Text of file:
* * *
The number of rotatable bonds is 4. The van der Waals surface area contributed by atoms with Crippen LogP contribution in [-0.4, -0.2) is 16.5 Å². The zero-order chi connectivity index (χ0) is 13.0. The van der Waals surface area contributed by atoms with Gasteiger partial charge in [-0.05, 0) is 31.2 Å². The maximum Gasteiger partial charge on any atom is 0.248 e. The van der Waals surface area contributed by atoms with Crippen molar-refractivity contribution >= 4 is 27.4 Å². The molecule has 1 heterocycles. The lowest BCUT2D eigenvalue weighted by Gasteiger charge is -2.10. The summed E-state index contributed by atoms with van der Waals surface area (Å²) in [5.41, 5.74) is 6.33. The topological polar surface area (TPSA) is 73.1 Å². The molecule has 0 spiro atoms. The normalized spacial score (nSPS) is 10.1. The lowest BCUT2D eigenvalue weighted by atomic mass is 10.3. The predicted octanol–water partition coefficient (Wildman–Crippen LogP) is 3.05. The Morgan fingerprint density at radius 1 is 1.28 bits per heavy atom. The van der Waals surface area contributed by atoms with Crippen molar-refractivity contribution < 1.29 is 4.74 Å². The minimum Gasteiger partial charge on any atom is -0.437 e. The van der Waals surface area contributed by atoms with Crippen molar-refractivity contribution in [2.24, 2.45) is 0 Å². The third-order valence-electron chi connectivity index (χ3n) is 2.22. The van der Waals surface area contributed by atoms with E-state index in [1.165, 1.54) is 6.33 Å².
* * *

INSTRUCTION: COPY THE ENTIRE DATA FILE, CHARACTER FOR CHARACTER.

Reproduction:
The number of rotatable bonds is 4. The van der Waals surface area contributed by atoms with Crippen LogP contribution in [-0.4, -0.2) is 16.5 Å². The zero-order chi connectivity index (χ0) is 13.0. The van der Waals surface area contributed by atoms with Gasteiger partial charge in [-0.05, 0) is 31.2 Å². The maximum Gasteiger partial charge on any atom is 0.248 e. The van der Waals surface area contributed by atoms with Crippen molar-refractivity contribution >= 4 is 27.4 Å². The molecule has 1 heterocycles. The lowest BCUT2D eigenvalue weighted by Gasteiger charge is -2.10. The summed E-state index contributed by atoms with van der Waals surface area (Å²) in [5.41, 5.74) is 6.33. The topological polar surface area (TPSA) is 73.1 Å². The molecule has 0 spiro atoms. The normalized spacial score (nSPS) is 10.1. The lowest BCUT2D eigenvalue weighted by atomic mass is 10.3. The predicted octanol–water partition coefficient (Wildman–Crippen LogP) is 3.05. The Morgan fingerprint density at radius 1 is 1.28 bits per heavy atom. The van der Waals surface area contributed by atoms with Crippen molar-refractivity contribution < 1.29 is 4.74 Å². The minimum Gasteiger partial charge on any atom is -0.437 e. The van der Waals surface area contributed by atoms with Crippen molar-refractivity contribution in [2.24, 2.45) is 0 Å². The third-order valence-electron chi connectivity index (χ3n) is 2.22. The van der Waals surface area contributed by atoms with E-state index in [1.165, 1.54) is 6.33 Å².